The Holly Leaf-A Free Motion Quilting Tutorial

Holly, Free Motion Quilting Tutorial

Merry Tuesday Quilters! Welcome new followers AND faithful friends!   We glad you  made it here in time for the Christmas whirlwind of free motion quilting tutorials and fun!     With just five weeks until Christmas, we better get started on our holiday projects!

 We are going to keep you busy here at The Inbox Jaunt –-I’ve got more than sugarplums dancing in my head!  We’ll be working on candy cane striping, pine boughs, snowflakes, ornaments and much more…

Today, we’ll start with the most iconic of Christmas motifs, The Holly Leaf.

Holly, Free Motion Quilting Tutorial

Begin by drawing three lines, equidistant apart.  In the sample below, the “rails” are one inch apart.

Begin stitching on the center rail.  Stitch a curved line up and to the left rail.  Make a sharp point and stitch a curved line, finishing again on the left rail.

Holly, Free Motion Quilting Tutorial

Stitch a slightly curved line and stop on the center rail.

Holly, Free Motion Quilting Tutorial

Stitch the right side of the Holly Leaf

Holly, Free Motion Quilting Tutorial

Return to the starting point–but leave a small space as an “escape”–where you can later stitch out of the leaf without stitching over another line.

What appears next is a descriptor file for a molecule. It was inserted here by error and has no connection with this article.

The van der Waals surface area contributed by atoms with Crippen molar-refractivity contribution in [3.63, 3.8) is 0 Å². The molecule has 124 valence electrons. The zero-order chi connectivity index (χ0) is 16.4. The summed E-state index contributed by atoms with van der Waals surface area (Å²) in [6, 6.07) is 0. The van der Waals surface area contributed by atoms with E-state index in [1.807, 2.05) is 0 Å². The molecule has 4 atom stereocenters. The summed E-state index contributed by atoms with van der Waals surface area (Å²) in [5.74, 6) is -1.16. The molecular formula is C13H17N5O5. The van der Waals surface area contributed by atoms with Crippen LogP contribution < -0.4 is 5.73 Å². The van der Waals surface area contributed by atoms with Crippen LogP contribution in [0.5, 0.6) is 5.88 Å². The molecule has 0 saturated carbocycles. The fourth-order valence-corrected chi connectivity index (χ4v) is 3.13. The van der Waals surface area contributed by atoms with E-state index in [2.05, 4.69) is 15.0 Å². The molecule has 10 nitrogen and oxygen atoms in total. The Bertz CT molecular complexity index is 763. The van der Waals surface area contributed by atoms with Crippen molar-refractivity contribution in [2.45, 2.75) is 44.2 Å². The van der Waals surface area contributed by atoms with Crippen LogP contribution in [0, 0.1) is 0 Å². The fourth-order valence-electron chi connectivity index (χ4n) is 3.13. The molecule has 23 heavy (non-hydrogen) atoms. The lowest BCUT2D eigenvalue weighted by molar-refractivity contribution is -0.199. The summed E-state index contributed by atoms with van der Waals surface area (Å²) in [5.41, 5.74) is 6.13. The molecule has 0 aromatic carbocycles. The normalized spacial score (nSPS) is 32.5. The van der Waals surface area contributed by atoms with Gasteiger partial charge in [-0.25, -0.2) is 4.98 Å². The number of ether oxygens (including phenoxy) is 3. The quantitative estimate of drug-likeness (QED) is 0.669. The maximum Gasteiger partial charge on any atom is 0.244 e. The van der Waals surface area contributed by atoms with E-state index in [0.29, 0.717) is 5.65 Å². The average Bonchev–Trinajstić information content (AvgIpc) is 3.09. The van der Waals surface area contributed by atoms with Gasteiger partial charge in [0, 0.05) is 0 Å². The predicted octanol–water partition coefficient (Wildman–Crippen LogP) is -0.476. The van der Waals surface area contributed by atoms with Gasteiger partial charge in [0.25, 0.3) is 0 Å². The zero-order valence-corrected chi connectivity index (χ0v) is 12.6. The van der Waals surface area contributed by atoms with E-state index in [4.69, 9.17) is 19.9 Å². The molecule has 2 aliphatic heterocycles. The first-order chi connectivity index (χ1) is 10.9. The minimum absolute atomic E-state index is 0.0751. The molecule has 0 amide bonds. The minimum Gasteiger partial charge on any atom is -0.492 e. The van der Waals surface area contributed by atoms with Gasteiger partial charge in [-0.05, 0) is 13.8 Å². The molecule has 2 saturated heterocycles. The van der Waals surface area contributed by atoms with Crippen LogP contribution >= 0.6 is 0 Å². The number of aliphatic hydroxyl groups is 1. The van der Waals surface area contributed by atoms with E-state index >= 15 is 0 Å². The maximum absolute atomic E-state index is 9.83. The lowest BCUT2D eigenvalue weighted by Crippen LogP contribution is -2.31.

Holly, Free Motion Quilting Tutorial

From the bottom of the leaf, echo back around the Holly Leaf–Do this by stitching on the INSIDE of the leaf.

Holly, Free Motion Quilting Tutorial

When you reach the bottom of the leaf, stitch up and through the tip of the leaf to begin the next Holly Leaf in the chain.

Holly, Free Motion Quilting Tutorial

When you have completed the entire row of Holly Leaves, stitch back through the center of the leaves and add a few berries and ribbons.

Holly, Free Motion Quilting Tutorial

For a beautiful ribbon-effect add spirals as filler around the leaves to fill in the margins. The Spirals are reminiscent of holly berries and give it a very festive look.

Holly, Free Motion Quilting Tutorial

A row of Holly Berries would look lovely down the center of a table runner for your Christmas feast or a few leaves would look lovely in the corner of a dinner napkin.

Whether you are stitching on a long arm or on a domestic sewing machine like I do -(I stitch on a Bernina 820 or Bernina 150.) -this pattern is easy–a Beginner Pattern.  I stitched this on Kona cotton with Aurifil 50 wt in the bobbin and Sulky 45wt in the top.  I used a Schmetz 80 Universal needle.

Check in tomorrow–I have a small project that includes these gorgeous leaves and on Open Line Friday this week we’ll be discussing how to squeeze in a little quilting time during this busy season!

From my workshop to yours,


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Just remember this is for personal use only…all images and tutorials are the property of Lori Kennedy.  Commercial use requires permission from the author.

29 thoughts on “The Holly Leaf-A Free Motion Quilting Tutorial

  1. I love the Holly Leaf pattern. Its also great used in an all over pattern. Just use a loopy meander and thrown in a leaf set every once in a while.

    I love your plan for having different Christmas themed quilting motifs!